Susceptibility tests were carried out using WHO insecticide susceptibility test-kits and standard procedures [42]. Four replicates of batches of 20-25 unfed females, aged 2-5 days old were exposed to filter papers (Whatman N°1) 12 cm × 15 cm, impregnated with 2 ml of various doses of the essential oil, diluted in acetone. The susceptible strain A. gambiae “Kisumu” was used as reference to determine the diagnostic doses. The filter papers of the control holding tubes were impregnated with acetone only. Tests were carried out at 25°C (± 2°C) and 70-80% relative humidity. Six doses were tested for each essential oil: 0.25% (w/v), 0.50% (w/v), 1% (w/v), 2% (w/v), 4% (w/v) and 8% (w/v). The number of mosquitoes knocked down was recorded every 5 min. Permethrin 0.75% was used as reference insecticide. Permethrin impregnated papers were obtained from the WHO reference center of “the Vector Control Research Unit of The University Sains Malaysia”. After the exposure time, mosquitoes were transferred to holding tubes and were fed with 10% honey juice for 24 hours. Subsequently the mortality was recorded. Data were plotted to determine the diagnostic doses to which the resistant strain from Ladji was exposed.

Data analysis for bioassay

Times at which 50% or 95% of mosquitoes fell down on their back or on their side, i.e. knockdown time (KDT50 and KDT95) was calculated by means of the log time-probit using SPSS 17.0 software. The relation between the KDT, the mortality and the doses were assessed by probit regression. The diagnostic concentration which is the double of the minimum concentration at which 100% of the susceptible strain died [48] was also taken into account. All the results obtained for KDT (KDT50 and KDT95) and lethal doses (LC50 and LC99), were expressed with 95% confidence limits.

Results and discussion

Chemical composition of essential oils

Chemical compositions and essential oil yields, expressed as oil wt./wt. of dried organ extracted, showed a large variation (Tables 2, 3, 4, 5 and 6). These yields varied from 0.2% for Cochlospermum species to 4.6% for E. citriodora.

Table 2 Chemical composition and oil yields of Cymbopogon species
Table 3 Chemical composition and oil yields of Eucalyptus species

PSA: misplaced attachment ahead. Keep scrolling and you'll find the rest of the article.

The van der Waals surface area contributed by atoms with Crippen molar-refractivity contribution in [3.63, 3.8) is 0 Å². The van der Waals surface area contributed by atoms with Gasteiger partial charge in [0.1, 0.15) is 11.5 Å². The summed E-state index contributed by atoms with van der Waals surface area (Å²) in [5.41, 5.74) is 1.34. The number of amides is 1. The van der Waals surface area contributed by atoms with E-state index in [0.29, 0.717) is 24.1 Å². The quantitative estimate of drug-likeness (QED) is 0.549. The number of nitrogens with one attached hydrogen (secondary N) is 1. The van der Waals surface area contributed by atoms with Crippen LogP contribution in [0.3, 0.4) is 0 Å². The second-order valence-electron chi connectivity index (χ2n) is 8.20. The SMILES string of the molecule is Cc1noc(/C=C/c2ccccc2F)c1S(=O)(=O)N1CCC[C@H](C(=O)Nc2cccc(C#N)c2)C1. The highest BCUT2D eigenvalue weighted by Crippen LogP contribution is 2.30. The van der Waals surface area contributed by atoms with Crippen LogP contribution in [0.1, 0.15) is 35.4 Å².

Table 4 Chemical composition and oil yields of Cochlospermum species
Table 5 Chemical composition and oil yield of Securidaca longepedunculata
Table 6 Chemical composition and oil yield of Chenopodium ambrosioides

C. citratus

The oil yield of C. citratus was 1.7% (w/w). This value is higher than the one obtained with C. citratus (1.3%) collected in northern Brazil [49]. Essential oil of C. citratus was characterized by myrcene (12.4%), neral (33.1%) and geranial (44.3%). This result corroborates with previous results [49], which showed that the aerial part of C. citratus contains myrcene (10.7%), neral (30.8%) and geranial (53.9%). Furthermore, myrcene, neral and geranial were also the main compounds identified in C. citratus characterized in Burkina Faso, Brazil and Portugal [5052].

C. giganteus

The oil yield of C. giganteus was 1.4% (w/w) and the main constituents of its essential oil were limonene (9.6%) and a set of monoterpene alcohols: E-p-mentha-1(7),8-dien-2-ol (19.6%), E-p-mentha-2,8-dienol (19.3%), Z-p-mentha-2,8-dienol (10.2%), Z-p-mentha-1(7),8-dien-2-ol (2.1%), Z-carveol (17.0%) and E-carveol (6.0%) together with p-menth-6-en-2,3-diol (3.2%) and carvone (3.2%).

This composition is similar to that of C. giganteus from Burkina Faso which was characterized by E-p-mentha-1(7),8-dien-2-ol, E-p-mentha-2,8-dienol, Z-p-mentha-2,8-dienol and Z-p-mentha-1(7),8-dien-2-ol [52] and from many West and Central African countries [28, 5355].

C. schoenanthus

The yield of C. schoenanthus essential oil was 2.6% (w/w). This result is similar to Ketoh et al.[56]. In the current work the major constituents were δ-2-carene (15.5%) and piperitone (58.9%); these results are consistent with the results obtained by Koba et al. and Ketoh et al. [38, 56, 57].

E. citriodora

Essential oil from E. citriodora was extracted with a yield of 4.6%. The main compounds detected by GC-MS were citronellal (52.8%), citronellol (20.0%), citronellyl acetate (9.0%) and neo-isopulegol (7.8%). Components like citronellal, citronellol and isopulegol were also detected in E. citriodora essential oil analyzed in Colombia [27, 41].

E. tereticornis